I just published a comic book! Sorta.

When I started Curveball the primary conceit was “it’When I started Curveball the primary conceit was “it’s a comic book without the pictures.” Only, it wasn’t a comic book, because creating physical objects is a lot more expensive than creating electronic ones. There’s no specific market for them, so it falls into the “it would be neat if I could do this” category, which means Print On Demand, which means “more expensive than a traditional print run,” which means “nope, can’t justify it.”

Except I figured out how to make it work.

Front:

The front
Front.
The back
Back.

That’s right. Curveball is now available as a trade paperback. Or, as I like to call it, a “prose comic book.”

The thing with Curveball is that I keep comparing it to comic books. I mean, everyone else thinks of it as a webserial that will eventually be a book–and eventually I expect there will be a book version of it–but I think of each release as an issue, just like DC and Marvel. And the greatest achievement, for me, would be to be able to release little mini-books every month for each issue, in print. Just because then I could tell people “it’s exactly like a comic book except for the whole art thing.”[efn_notes]We’ll ignore for the moment that the “art thing” is probably the primary reason people like comic books. No offense to writers of comic books, but if all it had was narration boxes and speech bubbles I suspect sales would decline.[/efn_notes]

The problem is cost. Digital comic books (i.e., the ones I buy through ComiXology and download to my phone or tablet) average about $2.50 an issue. The print versions seem to range anywhere from $2.99 to $4.50 an issue. Now this is kind of expensive for a comic book (“I remember when…” etc.) but it’s prohibitively expensive for a Print On Demand title. I’ve started using CreateSpace, which is one of the cheaper reliable services, but there’s still a bottom.

When I released Pay Me, Bug! as a trade paperback. I experimented with turning Issue One of Curveball into a trade paperback as well, but I couldn’t get the price point I wanted. If Curveball was essentially a comic book without the pictures, I wanted it to cost less than a comic book with pictures, so my price point was $2.50–the cost of buying a digital comic on ComiXology.

I couldn’t do it. The cost of binding, the cost of paper, the cost of the color cover… it cost too much to make.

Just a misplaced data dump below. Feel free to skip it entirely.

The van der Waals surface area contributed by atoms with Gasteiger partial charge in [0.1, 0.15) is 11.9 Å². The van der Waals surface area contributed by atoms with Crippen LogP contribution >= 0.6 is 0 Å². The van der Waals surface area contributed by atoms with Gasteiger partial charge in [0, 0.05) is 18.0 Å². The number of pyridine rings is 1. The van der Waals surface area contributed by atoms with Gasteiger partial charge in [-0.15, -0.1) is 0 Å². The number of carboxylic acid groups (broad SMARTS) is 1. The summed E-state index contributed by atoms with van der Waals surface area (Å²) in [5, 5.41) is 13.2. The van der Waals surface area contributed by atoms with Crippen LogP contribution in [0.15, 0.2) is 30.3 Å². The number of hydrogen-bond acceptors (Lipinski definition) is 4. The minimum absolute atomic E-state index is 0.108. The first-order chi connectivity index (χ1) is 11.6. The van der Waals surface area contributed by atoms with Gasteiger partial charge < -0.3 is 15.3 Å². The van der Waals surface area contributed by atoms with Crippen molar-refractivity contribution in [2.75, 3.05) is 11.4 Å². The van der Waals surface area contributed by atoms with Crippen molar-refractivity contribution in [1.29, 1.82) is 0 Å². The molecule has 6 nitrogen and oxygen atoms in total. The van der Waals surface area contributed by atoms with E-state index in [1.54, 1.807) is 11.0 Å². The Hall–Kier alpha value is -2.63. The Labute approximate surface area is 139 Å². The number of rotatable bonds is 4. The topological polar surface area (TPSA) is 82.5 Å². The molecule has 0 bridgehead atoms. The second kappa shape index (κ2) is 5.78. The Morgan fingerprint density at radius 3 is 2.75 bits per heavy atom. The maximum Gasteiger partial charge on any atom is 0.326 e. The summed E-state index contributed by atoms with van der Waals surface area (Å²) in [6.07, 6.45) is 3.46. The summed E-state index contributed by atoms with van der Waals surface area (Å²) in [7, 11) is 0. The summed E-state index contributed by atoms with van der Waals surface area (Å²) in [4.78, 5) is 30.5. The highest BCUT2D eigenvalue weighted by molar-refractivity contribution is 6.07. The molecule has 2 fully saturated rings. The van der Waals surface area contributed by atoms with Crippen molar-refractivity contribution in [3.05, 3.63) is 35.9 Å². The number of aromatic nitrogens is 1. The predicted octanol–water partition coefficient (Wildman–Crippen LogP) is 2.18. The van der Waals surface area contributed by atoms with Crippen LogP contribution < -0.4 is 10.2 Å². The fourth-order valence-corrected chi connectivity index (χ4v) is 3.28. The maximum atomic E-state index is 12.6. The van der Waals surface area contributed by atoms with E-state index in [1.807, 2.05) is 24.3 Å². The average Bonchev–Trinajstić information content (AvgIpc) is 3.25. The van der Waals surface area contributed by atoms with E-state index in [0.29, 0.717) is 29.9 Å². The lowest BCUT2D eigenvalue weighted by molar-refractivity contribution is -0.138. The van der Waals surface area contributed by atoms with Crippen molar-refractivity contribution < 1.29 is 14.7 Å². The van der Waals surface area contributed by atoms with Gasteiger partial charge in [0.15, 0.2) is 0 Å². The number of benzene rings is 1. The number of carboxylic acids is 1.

Then, out of curiosity, I calculated the cost of publishing a double issue–in other words, how much it would cost to release a paperback of Issue One and Issue Two together, instead of publishing them separately. Much to my surprise, it was exactly the same cost to make.

In retrospect, it makes sense. By publishing a double issue, essentially the only thing I’m doing is adding extra black-and-white ink pages. CreateSpace page costs fit within a specific range, and it appears that 35 pages and 70 pages fall into the same page range.

With that in mind, I present Curveball Issues One and Two, Curveball Issues Three and Four, and Curveball Issues Five and Six. Should you be interested in purchasing them, each issue is priced at $5.00–the cost of two comic books purchased in digital form.

The paperbacks will be released every other month,–for example, Curveball Issues Seven and Eight should be available at the end of February, assuming all goes well.

There’s a little fanboy in my head who’s pumping his fist shouting “I just published a comic book! Sorta! I just published a comic book! Sorta! I just published a comic book! Sorta!” It’s neat.

I will be at What the Hell!? Con in Greensboro, NC this weekend, and I’ll have a few copies to show off. If you’re in the area, stop by and I’ll show you a book full of nothing but words.[efn_notes]… I may have to work on that pitch a bit.[/efn_notes]

Available directly from CreateSpace:

Curveball Issues One and Two
Curveball Issues Three and Four
Curveball Issues Five and Six

Available from Amazon.com:

Curveball Issues One and Two
Curveball Issues Three and Four
Curveball Issues Five and Six

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